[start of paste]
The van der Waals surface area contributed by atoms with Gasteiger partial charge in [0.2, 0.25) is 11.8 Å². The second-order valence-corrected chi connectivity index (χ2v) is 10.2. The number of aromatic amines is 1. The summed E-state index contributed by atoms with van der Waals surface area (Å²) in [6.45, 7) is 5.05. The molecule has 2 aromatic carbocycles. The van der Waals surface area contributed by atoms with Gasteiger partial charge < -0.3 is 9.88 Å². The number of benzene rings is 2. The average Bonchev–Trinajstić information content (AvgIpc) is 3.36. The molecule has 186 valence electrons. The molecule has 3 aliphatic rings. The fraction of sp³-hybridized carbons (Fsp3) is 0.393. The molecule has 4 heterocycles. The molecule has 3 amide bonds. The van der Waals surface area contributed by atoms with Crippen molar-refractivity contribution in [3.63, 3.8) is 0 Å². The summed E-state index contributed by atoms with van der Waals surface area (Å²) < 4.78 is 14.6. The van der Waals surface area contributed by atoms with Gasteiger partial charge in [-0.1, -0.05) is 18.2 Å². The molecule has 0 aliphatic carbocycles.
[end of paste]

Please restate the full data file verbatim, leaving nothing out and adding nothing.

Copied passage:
The van der Waals surface area contributed by atoms with Gasteiger partial charge in [0.2, 0.25) is 11.8 Å². The second-order valence-corrected chi connectivity index (χ2v) is 10.2. The number of aromatic amines is 1. The summed E-state index contributed by atoms with van der Waals surface area (Å²) in [6.45, 7) is 5.05. The molecule has 2 aromatic carbocycles. The van der Waals surface area contributed by atoms with Gasteiger partial charge < -0.3 is 9.88 Å². The number of benzene rings is 2. The average Bonchev–Trinajstić information content (AvgIpc) is 3.36. The molecule has 186 valence electrons. The molecule has 3 aliphatic rings. The fraction of sp³-hybridized carbons (Fsp3) is 0.393. The molecule has 4 heterocycles. The molecule has 3 amide bonds. The van der Waals surface area contributed by atoms with Crippen molar-refractivity contribution in [3.63, 3.8) is 0 Å². The summed E-state index contributed by atoms with van der Waals surface area (Å²) < 4.78 is 14.6. The van der Waals surface area contributed by atoms with Gasteiger partial charge in [-0.1, -0.05) is 18.2 Å². The molecule has 0 aliphatic carbocycles.